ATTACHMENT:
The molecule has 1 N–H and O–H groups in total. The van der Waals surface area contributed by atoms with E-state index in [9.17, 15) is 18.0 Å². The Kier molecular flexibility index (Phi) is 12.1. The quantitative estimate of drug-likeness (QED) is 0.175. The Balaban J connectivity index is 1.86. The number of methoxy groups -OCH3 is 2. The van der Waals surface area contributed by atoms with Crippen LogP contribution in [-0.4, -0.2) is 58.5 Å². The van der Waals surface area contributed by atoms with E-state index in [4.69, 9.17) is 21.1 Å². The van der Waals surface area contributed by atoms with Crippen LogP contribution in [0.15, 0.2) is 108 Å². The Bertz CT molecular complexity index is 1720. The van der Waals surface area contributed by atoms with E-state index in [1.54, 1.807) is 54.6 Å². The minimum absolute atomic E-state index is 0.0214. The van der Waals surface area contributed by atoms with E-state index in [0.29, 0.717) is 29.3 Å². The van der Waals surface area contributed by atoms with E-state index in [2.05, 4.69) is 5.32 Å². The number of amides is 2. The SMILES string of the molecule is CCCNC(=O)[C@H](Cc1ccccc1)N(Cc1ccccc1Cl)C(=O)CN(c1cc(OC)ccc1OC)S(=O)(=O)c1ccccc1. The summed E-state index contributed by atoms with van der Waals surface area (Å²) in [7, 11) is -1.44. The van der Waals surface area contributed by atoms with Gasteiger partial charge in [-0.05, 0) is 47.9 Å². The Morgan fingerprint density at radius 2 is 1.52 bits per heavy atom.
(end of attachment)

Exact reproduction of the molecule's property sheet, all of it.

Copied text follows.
The molecule has 1 N–H and O–H groups in total. The van der Waals surface area contributed by atoms with E-state index in [9.17, 15) is 18.0 Å². The Kier molecular flexibility index (Phi) is 12.1. The quantitative estimate of drug-likeness (QED) is 0.175. The Balaban J connectivity index is 1.86. The number of methoxy groups -OCH3 is 2. The van der Waals surface area contributed by atoms with Crippen LogP contribution in [-0.4, -0.2) is 58.5 Å². The van der Waals surface area contributed by atoms with E-state index in [4.69, 9.17) is 21.1 Å². The van der Waals surface area contributed by atoms with Crippen LogP contribution in [0.15, 0.2) is 108 Å². The Bertz CT molecular complexity index is 1720. The van der Waals surface area contributed by atoms with E-state index in [1.54, 1.807) is 54.6 Å². The minimum absolute atomic E-state index is 0.0214. The van der Waals surface area contributed by atoms with E-state index in [0.29, 0.717) is 29.3 Å². The van der Waals surface area contributed by atoms with E-state index in [2.05, 4.69) is 5.32 Å². The number of amides is 2. The SMILES string of the molecule is CCCNC(=O)[C@H](Cc1ccccc1)N(Cc1ccccc1Cl)C(=O)CN(c1cc(OC)ccc1OC)S(=O)(=O)c1ccccc1. The summed E-state index contributed by atoms with van der Waals surface area (Å²) in [7, 11) is -1.44. The van der Waals surface area contributed by atoms with Gasteiger partial charge in [-0.05, 0) is 47.9 Å². The Morgan fingerprint density at radius 2 is 1.52 bits per heavy atom.